When Kimberly Chang and her mother emigrate from Hong Kong to Brooklyn squalor, she quickly begins a secret double life: exceptional schoolgirl during the day, Chinatown sweatshop worker in the evenings. Disguising the more difficult truths of her life like the staggering degree of her poverty, the weight of her family’s future resting on her shoulders, or her secret love for a factory boy who shares none of her talent or ambition. Kimberly learns to constantly translate not just her language but herself back and forth between the worlds she straddles.
Through Kimberly’s story, author Jean Kwok, who also emigrated from Hong Kong as a young girl, brings to the page the lives of countless immigrants who are caught between the pressure to succeed in America, their duty to their family, and their own personal desires, exposing a world that we rarely hear about.
Written in an indelible voice that dramatizes the tensions of an immigrant girl growing up between two cultures, surrounded by a language and world only half understood, Girl in Translation is an unforgettable and classic novel of an American immigrant-a moving tale of hardship and triumph, heartbreak and love, and all that gets lost in translation.
I literally cannot even describe what I’m going through right now.
It’s not exactly the kind of shock and adoration and jumble of feelings all at the same time feeling that you get when you read the ending to Rick Riordan’s THE MARK OF ATHENA, but it’s more of a what-just-happened thing. Almost like the ending of Clockwork Princess, except not as intense. If that makes sense.
Geez. Curt and Matt. I definitely did not expect that to happen.
Well, let me start at the beginning.
Characters. Wow. I really liked Kimberly and her journey as she goes through this book. I recognized her story, and I was really impressed by the way Jean Kwok was able to accurately describe the display of emotions that Kimberly was going through. Not too much, not too little. Very nice. And the thing is, I loved both Curt and Matt as well. I could completely see where Matt was coming from, the kind of person he was. And I enjoyed Curt. I appreciated his character.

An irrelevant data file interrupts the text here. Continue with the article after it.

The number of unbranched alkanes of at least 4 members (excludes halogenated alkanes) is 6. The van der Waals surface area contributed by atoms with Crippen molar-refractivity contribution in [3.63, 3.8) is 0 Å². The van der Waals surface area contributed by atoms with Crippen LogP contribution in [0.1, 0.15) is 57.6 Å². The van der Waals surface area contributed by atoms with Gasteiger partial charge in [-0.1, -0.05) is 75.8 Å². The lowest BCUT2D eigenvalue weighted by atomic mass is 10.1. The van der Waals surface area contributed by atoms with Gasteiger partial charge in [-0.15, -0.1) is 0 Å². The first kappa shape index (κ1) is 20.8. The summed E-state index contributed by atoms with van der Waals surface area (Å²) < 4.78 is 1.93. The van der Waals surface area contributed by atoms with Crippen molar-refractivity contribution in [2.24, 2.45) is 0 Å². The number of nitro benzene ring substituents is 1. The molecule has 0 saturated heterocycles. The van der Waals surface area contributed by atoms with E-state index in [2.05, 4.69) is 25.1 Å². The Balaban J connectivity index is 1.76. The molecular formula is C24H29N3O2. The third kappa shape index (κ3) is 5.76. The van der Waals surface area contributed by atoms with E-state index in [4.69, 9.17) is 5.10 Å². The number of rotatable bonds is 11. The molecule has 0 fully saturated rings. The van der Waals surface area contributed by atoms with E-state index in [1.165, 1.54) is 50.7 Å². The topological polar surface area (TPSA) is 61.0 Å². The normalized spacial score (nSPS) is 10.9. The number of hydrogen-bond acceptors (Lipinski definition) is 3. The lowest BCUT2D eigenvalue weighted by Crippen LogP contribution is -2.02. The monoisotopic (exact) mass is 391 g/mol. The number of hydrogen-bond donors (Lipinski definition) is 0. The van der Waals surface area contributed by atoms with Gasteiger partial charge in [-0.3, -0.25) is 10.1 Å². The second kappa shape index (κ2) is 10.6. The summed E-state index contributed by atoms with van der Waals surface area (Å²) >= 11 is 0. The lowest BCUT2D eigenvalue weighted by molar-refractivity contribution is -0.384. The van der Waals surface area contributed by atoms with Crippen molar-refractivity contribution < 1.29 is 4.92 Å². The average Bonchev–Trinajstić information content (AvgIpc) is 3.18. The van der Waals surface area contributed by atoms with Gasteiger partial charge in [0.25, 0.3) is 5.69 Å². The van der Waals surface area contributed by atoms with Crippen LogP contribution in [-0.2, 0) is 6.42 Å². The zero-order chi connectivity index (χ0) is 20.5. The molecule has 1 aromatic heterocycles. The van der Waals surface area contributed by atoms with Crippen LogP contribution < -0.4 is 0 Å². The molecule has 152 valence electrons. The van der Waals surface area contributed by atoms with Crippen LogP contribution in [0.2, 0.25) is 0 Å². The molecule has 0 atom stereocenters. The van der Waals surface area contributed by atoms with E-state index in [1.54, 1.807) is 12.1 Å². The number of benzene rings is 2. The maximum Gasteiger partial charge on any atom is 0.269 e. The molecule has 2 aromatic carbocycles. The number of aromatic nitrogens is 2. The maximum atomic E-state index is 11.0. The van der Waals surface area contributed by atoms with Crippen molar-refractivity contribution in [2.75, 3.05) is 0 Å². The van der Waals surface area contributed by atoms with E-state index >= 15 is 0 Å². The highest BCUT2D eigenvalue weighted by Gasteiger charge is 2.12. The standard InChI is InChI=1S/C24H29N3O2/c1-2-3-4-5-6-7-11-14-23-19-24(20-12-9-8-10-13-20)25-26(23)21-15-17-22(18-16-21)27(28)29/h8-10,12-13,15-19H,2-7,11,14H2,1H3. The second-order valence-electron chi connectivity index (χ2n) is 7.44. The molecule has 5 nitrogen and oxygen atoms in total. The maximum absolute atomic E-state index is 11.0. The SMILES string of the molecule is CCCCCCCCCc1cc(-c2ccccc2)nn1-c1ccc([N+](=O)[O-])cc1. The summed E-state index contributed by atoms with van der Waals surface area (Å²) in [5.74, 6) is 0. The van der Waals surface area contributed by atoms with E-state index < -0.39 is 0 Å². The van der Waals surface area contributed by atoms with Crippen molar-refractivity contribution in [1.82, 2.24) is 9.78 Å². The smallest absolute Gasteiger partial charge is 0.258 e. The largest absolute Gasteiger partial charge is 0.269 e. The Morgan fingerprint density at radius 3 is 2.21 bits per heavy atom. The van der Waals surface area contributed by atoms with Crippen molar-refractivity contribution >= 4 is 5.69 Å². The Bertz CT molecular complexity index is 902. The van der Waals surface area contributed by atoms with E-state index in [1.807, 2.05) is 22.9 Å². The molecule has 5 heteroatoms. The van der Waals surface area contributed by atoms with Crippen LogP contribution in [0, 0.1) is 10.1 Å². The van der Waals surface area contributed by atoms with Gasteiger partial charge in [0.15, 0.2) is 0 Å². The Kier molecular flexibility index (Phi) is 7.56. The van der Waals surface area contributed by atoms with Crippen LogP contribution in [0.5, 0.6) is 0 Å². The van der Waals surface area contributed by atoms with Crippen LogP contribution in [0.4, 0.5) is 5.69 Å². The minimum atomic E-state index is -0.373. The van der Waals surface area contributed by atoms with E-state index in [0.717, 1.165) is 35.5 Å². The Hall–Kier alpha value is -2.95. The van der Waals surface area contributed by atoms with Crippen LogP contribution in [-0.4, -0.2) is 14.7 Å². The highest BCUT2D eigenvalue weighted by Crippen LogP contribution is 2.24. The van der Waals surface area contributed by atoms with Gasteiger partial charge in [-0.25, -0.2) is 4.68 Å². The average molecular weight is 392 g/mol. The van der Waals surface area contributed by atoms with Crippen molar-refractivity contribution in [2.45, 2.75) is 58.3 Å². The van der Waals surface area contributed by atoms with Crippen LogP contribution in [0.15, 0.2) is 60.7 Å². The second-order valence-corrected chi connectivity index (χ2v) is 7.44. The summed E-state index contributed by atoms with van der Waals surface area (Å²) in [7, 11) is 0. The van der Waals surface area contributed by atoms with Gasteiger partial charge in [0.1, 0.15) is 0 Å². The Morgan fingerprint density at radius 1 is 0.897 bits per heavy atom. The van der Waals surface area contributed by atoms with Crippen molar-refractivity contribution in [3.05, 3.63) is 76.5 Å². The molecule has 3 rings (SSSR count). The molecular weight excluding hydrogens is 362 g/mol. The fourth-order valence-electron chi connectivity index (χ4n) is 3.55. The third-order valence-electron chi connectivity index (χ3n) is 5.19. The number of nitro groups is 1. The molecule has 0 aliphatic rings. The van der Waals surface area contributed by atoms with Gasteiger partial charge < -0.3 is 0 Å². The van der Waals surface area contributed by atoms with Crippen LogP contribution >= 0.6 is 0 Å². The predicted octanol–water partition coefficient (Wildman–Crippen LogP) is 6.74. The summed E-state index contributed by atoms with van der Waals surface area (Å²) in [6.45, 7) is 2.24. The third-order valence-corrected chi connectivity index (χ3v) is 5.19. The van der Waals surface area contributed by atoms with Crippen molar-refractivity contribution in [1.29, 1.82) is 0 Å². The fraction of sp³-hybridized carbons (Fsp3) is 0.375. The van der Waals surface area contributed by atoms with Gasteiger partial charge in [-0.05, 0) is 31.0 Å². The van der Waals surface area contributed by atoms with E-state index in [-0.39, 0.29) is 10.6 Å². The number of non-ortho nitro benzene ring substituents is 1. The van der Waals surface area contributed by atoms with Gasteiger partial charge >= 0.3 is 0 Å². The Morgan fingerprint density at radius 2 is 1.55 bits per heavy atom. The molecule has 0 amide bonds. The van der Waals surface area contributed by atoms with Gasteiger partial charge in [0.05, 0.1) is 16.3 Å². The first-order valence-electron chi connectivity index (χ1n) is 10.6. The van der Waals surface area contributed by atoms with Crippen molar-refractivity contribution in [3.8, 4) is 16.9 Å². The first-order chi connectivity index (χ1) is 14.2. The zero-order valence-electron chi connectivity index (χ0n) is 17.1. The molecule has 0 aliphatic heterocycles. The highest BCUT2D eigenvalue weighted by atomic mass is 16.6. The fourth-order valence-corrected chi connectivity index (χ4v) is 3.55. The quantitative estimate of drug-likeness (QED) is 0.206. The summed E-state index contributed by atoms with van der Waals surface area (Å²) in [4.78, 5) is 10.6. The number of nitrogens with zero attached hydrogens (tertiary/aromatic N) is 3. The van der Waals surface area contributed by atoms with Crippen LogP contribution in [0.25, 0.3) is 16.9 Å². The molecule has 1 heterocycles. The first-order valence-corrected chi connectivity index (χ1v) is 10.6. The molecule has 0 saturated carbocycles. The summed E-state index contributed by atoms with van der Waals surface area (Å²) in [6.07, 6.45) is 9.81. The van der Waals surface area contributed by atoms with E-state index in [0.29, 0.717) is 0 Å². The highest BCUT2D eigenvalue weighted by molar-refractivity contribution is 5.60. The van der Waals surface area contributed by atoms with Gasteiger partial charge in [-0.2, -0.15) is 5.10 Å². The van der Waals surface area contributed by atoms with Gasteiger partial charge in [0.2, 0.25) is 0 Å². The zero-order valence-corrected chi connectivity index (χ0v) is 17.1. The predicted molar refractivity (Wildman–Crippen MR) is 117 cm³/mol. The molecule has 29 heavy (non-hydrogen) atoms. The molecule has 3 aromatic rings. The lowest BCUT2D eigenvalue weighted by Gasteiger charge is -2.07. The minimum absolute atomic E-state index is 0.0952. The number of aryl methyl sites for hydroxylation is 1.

Plotline. Nice and smooth. I liked the soft, slow contemporary pace to the story that was constant and lasted throughout the book. The flow worked really well with the pace. Where the rant comes in is the ending.
This is where everything comes into play. Kimberly’s narration, Kwok’s writing style, Curt’s character, Matt’s decisions and everything in between; all of it hit me at once and I was finally able to appreciate it. That bittersweet ending. It didn’t seem at all like Kwok was trying too hard, or like she didn’t try enough. It wasn’t perfect, but it was right on the dot for what this book needed it to be. There was just enough description there, just enough emotion, all of it was exactly the ending that this book needed if Kwok was going to go that route, which she did.
Consider me impressed.
Will be looking forward to seeing more of Kwok, but I do have to admit this is a one-time (or two-time, if it’s super good) thing. -.- I can’t take writers who heave bittersweet endings into all of their books. The feels and mixed-up thoughts I have after I read is too much to take for a ton of books.
pg count for the hardback: 304